I hope I will read you hear soon!!

Thanks!!

## marcel marshall

## chaitanya mk

here some steps

1.observe the student closely, may it will take some time but give some easy problems....give some 100 i can say..same type easy way......he feels that it's easy. if possible give some live example for that problem.he feel it's interesting.

2.next after that slowly increase the level of hardness....but same method.....no of problems...and live example....

3.after all type of problems from particular topic , now give the practical application as problem.....definitely he solves that...

4.next ask him prepare some problems and give it to other students...like that mutual exchanging of ideas, thoughts through discussions.

every thing can be expressed in and for language of mathematics...i hope it can help.....thank you

## Debra Smith 200+

## Mike Carr

## Jone Apraiz

## Vi Nguyen Thi Thanh

## Jone Apraiz

They propose very good topics!

## George Sosyukin

## Jone Apraiz

I feel responsible about the teaching of maths in the schools and Universities because I am math teacher. I always try to teach as clear as I can because I know that there may be a lot of students in front of me that they lost on the way of trying to understand a new math concept or a problem.

I am also conscious that when you teach in an institution you are forced to follow a curricula, and sometimes It´s not easy to teach something in the way you feel more natural and fluent in the context where you are teaching. I know that I could do things better, but at this moment this is how a feel.

## Ana María Pérez 200+

## Daniel Beringer

But than again, Euclid didn't write a text book. He wrote a book about geometry. Those who taught with it were not subject to standards, for education wasn't wide spread. The teacher knew the concepts, their applications, and how to teach them. Todays text books can almost be read on their own, sans teacher. Maybe simplified textbooks offering just proofs, cross referenced with the theory behind each proof (Maybe in a different section, or a different book, or right with the proof). Then, if a teacher finds that focusing on theory in class works best, then the text book becomes a source of verification and example. Almost like a dictionary of math. And if the teacher wishes to focus on the proofs then that teacher can leave the theory for homework (maybe essays on the proof learned that day, or writing and solving their own word problems.) Sort of like a cliff notes for math.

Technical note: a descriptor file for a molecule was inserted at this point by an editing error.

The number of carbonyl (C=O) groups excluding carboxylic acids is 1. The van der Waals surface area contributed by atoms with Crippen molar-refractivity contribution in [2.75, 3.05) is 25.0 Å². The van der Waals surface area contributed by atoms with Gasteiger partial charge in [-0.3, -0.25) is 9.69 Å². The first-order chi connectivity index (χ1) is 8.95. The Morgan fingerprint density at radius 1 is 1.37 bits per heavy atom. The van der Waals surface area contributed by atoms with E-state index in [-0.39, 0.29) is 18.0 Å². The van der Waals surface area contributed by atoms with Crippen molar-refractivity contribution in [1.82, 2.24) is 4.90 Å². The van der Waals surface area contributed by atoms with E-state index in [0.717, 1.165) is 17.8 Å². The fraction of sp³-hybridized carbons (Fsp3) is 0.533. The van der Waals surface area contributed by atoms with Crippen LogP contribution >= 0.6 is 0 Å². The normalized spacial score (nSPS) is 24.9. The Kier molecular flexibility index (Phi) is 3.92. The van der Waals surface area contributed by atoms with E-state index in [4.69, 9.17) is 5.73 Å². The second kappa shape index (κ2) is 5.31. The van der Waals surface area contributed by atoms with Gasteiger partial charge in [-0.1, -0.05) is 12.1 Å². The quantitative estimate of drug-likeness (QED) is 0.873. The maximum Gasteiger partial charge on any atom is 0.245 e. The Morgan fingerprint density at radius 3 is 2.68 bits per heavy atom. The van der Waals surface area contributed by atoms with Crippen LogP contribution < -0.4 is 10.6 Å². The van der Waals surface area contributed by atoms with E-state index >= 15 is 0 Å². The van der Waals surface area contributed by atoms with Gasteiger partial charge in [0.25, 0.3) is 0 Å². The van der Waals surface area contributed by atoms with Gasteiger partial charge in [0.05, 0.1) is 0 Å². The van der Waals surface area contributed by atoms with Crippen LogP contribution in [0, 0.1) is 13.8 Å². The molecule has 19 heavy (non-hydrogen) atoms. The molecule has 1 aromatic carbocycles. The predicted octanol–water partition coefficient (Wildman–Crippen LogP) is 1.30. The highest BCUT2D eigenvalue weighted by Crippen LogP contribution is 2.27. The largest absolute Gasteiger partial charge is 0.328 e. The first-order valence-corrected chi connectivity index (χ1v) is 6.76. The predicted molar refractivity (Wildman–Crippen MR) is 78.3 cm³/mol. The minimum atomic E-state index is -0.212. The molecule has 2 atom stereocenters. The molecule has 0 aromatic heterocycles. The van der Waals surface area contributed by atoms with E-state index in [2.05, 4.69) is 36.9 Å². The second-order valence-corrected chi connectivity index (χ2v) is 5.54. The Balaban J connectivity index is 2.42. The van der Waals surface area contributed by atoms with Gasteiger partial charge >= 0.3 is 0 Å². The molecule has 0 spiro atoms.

Either way could be done, the books can be designed to have the knowledge necessary to meet national standards; it's up to the teacher to make sure that the students learn. I was bored much of the time in math class because the teacher was saying pretty much the same thing as our textbooks. The teacher seemed just like a mouthpiece, there was no life to the lesson. But if a teacher has to decide for herself exactly how to phrase the lesson, how to structure it, how to tailor it to the individual characteristics of that class, then he can teach as a person, and not simply as a mouthpiece.